Sometimes

I saw something on Facebook the other week about “Crimson: A Night Of Queer Cabaret” at Lismore’s Star Court Theatre.

The same theatre I went to as a child, mostly on a Saturday morning (with my school friend, Mark Anderson). Back then, children’s tickets were only twenty cents for a double matinee.

A few years later, I remember our whole school attended screenings of the film, “Gallipoli”, starring Mel Gibson and Mark Lee.

By this time, the theatre had been renovated, with a new seating configuration, and with the red chairs replaced by green. There are still green chairs in the theatre now, though I’m not sure if they’re the “originals”.

More recently, I went to the theatre for a “Tropical Fruits Film Festival” screening, part of the annual LGBTQIA+ festival held each year in Lismore.

Last night, the theatre was once again transformed into a “queer space”, as local people, across a range of genders and sexualities, performed everything from stand-up comedy to drag, and all points in between.

One of the co-hosts for Crimson

Though I was probably a little sceptical about the show (not knowing any of the performers), I really enjoyed it. There were a couple of laugh-out-loud moments, including a fun sing-along-song about meeting a woman who “had a big dick”. The whole audience loved it.

There was also a performer called Pippin who sang an impassioned song, which acknowledged both their gender and their disability. Pippin said their mother was in the audience and spoke of the support their mother had provided them in life. Beautiful.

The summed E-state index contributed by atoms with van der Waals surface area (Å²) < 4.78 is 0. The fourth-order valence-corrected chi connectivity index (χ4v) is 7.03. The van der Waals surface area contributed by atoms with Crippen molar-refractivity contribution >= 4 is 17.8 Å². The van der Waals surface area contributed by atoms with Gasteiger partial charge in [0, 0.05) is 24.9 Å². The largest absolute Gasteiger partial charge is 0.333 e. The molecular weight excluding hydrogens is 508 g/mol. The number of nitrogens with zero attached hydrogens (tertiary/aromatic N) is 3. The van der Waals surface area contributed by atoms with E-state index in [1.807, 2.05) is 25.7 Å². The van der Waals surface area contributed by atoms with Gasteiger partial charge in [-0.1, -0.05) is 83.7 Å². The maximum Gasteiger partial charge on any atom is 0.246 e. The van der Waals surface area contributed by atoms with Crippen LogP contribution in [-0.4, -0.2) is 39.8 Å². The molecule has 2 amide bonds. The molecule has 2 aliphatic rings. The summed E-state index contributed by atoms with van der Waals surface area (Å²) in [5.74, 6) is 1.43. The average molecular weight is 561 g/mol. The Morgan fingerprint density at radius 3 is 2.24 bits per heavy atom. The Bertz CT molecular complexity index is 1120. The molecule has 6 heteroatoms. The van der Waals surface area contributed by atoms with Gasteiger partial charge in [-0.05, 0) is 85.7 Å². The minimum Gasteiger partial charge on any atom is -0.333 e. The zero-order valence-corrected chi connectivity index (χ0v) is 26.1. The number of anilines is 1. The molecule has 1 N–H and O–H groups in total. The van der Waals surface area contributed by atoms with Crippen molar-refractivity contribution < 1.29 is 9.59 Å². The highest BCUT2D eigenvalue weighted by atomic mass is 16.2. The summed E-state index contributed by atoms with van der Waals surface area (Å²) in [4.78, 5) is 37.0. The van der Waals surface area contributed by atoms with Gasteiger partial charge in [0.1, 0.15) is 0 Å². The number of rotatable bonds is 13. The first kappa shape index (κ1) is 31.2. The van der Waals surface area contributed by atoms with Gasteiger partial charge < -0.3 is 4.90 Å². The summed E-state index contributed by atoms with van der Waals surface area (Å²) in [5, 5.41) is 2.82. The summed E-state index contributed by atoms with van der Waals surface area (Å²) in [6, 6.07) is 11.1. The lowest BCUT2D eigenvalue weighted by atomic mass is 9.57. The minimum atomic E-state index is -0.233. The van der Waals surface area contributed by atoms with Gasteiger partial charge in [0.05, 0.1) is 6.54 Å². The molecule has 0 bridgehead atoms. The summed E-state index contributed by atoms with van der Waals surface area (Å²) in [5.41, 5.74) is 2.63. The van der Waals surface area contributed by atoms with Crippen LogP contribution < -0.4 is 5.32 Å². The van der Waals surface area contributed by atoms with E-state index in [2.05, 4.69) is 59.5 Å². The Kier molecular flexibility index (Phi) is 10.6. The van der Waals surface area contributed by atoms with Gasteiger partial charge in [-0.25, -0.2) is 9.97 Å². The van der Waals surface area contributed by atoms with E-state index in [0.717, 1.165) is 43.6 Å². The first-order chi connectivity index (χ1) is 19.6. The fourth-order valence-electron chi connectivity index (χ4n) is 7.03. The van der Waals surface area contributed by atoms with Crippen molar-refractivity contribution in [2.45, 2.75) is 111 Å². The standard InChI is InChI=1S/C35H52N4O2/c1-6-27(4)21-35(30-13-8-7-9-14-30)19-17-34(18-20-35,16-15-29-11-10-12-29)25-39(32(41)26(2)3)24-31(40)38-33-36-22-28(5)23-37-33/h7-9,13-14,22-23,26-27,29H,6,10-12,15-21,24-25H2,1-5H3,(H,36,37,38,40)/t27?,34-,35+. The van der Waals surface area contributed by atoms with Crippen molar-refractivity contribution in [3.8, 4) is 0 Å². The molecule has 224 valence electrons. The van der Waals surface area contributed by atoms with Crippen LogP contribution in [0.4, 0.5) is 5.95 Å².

There were a few people I know in the audience, and we chatted with a few over drinks.

An old school friend, Colin was there, and he asked, “Do you want to go to Halloween Party at the Bowling Club”? Sure, why not I thought.

Though kinda imagining a fairly conservative event, mindful of my previous visits to jazz afternoons at the club, we entered a fairly deep dance club space.

As Colin is a musician, we talked about the different styles of music which included jungle and bass. The vibrations through the floor were pretty solid.

As it was a Halloween Night, there were lots of people dressed up. “Hi Colin”, someone said to us from behind a heavily made-up face.

Dance party at Lismore Bowling Club

Anthony Albanese and Dominic Perrottet were in Lismore yesterday, announcing the city’s recovery plans which include housing buy-backs. In all likelihood, the parts of Lismore where I grew up (and still live when I’m back home with family), will be cleared and made into parkland. It’s sad in lots of ways, but also positive too because it means the city can get on with recovery.

Both events last night were wonderful surprises. A sign of hope for the future, and demonstrates there’s plenty of life in Lismore, despite this year’s events.

Even though I’ve only been in Lismore for about 10 days, I find myself so caught up with life here, sometimes, that I forget that I live in Sydney. Last night was one such occasion.

Post Script – Sunday

The bowling club was transformed again into a venue with barefoot bowls and doof-doof.
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